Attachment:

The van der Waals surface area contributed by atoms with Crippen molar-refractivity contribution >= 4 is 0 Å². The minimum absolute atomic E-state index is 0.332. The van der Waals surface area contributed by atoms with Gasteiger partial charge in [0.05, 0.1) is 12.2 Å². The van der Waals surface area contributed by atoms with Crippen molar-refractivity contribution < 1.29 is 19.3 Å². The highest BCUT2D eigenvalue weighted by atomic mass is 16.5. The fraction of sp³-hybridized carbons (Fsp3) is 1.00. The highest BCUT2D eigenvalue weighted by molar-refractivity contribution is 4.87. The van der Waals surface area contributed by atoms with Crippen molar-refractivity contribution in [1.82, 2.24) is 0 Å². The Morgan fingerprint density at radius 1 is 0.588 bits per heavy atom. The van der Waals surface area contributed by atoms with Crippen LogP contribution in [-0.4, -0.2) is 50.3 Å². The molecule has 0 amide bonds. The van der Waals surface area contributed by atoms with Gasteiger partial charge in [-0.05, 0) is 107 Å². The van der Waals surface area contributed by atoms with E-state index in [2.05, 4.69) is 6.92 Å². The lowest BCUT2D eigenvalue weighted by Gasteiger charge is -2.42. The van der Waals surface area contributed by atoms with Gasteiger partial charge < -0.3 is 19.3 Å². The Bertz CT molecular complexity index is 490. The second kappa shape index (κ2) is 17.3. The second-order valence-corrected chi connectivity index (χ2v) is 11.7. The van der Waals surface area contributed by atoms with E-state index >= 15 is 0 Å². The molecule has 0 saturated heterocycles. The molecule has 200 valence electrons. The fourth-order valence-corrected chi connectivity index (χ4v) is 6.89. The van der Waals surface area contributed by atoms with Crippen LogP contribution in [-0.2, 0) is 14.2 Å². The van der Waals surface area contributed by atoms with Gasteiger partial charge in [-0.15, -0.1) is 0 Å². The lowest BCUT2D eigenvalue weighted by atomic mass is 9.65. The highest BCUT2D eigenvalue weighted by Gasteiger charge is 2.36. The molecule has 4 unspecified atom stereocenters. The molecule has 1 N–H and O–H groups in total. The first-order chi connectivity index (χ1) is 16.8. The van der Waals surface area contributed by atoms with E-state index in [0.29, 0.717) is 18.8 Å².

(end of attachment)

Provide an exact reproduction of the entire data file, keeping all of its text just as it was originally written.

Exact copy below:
The van der Waals surface area contributed by atoms with Crippen molar-refractivity contribution >= 4 is 0 Å². The minimum absolute atomic E-state index is 0.332. The van der Waals surface area contributed by atoms with Gasteiger partial charge in [0.05, 0.1) is 12.2 Å². The van der Waals surface area contributed by atoms with Crippen molar-refractivity contribution < 1.29 is 19.3 Å². The highest BCUT2D eigenvalue weighted by atomic mass is 16.5. The fraction of sp³-hybridized carbons (Fsp3) is 1.00. The highest BCUT2D eigenvalue weighted by molar-refractivity contribution is 4.87. The van der Waals surface area contributed by atoms with Crippen molar-refractivity contribution in [1.82, 2.24) is 0 Å². The Morgan fingerprint density at radius 1 is 0.588 bits per heavy atom. The van der Waals surface area contributed by atoms with Crippen LogP contribution in [-0.4, -0.2) is 50.3 Å². The molecule has 0 amide bonds. The van der Waals surface area contributed by atoms with Gasteiger partial charge in [-0.05, 0) is 107 Å². The van der Waals surface area contributed by atoms with E-state index in [2.05, 4.69) is 6.92 Å². The lowest BCUT2D eigenvalue weighted by Gasteiger charge is -2.42. The van der Waals surface area contributed by atoms with Gasteiger partial charge < -0.3 is 19.3 Å². The Bertz CT molecular complexity index is 490. The second kappa shape index (κ2) is 17.3. The second-order valence-corrected chi connectivity index (χ2v) is 11.7. The van der Waals surface area contributed by atoms with E-state index >= 15 is 0 Å². The molecule has 0 saturated heterocycles. The molecule has 200 valence electrons. The fourth-order valence-corrected chi connectivity index (χ4v) is 6.89. The van der Waals surface area contributed by atoms with Crippen LogP contribution in [-0.2, 0) is 14.2 Å². The van der Waals surface area contributed by atoms with Gasteiger partial charge in [-0.15, -0.1) is 0 Å². The lowest BCUT2D eigenvalue weighted by atomic mass is 9.65. The highest BCUT2D eigenvalue weighted by Gasteiger charge is 2.36. The molecule has 4 unspecified atom stereocenters. The molecule has 1 N–H and O–H groups in total. The first-order chi connectivity index (χ1) is 16.8. The van der Waals surface area contributed by atoms with E-state index in [0.29, 0.717) is 18.8 Å².